Of course, going from just under 2:03 to just under 2:00 would be an improvement of 2.5 percent, and such big jumps in distance running records have not happened since the middle 1960s. When assessed in the lab, elite runners then had just about the same data as elite runners do now. It's not the case that we're seeing runners who are drastically better equipped than their predecessors. But there are a few things that could help these elite runners go just that much faster…
2:02 or bust!
I expect to see a marathon time under 2:02 soon, and when we do, that's when the fun will begin. To get there faster and maybe even to 2:01, I suggest three things:
A prize money scheme that would motivate the best runners to all show up at the same race, hit fast intermediate times and work together for as long as possible. For example, separate pools of money could be split by all athletes under specific times at the half marathon, 30k, 35k, and 40k marks. Marathons are not golf and the top professionals can only do one or two races per year so they have to look for big paydays when they can get them.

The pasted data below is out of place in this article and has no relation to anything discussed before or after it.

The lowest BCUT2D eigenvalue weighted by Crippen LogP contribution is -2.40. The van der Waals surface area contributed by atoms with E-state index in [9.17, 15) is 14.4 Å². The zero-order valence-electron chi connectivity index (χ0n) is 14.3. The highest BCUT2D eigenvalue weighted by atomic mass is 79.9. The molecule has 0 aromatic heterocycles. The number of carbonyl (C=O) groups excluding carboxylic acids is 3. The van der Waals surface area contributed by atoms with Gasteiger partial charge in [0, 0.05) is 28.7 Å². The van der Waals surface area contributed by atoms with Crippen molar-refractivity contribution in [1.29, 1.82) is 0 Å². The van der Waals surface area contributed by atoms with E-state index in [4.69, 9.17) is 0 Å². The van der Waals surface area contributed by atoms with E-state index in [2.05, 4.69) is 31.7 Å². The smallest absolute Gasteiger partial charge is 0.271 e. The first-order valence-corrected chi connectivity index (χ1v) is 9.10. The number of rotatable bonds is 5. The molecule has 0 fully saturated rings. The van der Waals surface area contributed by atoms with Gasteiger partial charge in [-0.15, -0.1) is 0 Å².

Develop a flat 5-8km loop with a fast surface and have an elites-only race.
Run the race on a cool day at dusk. There is anecdotal evidence that people run a bit faster in the afternoon or evening than in the morning.
There's likely an absolute minimum time in which a human being can run a marathon — but we haven't seen it yet!
Michael Joyner does not work for, consult to, own shares in or receive funding from any company or organization that would benefit from this article, and has no relevant affiliations.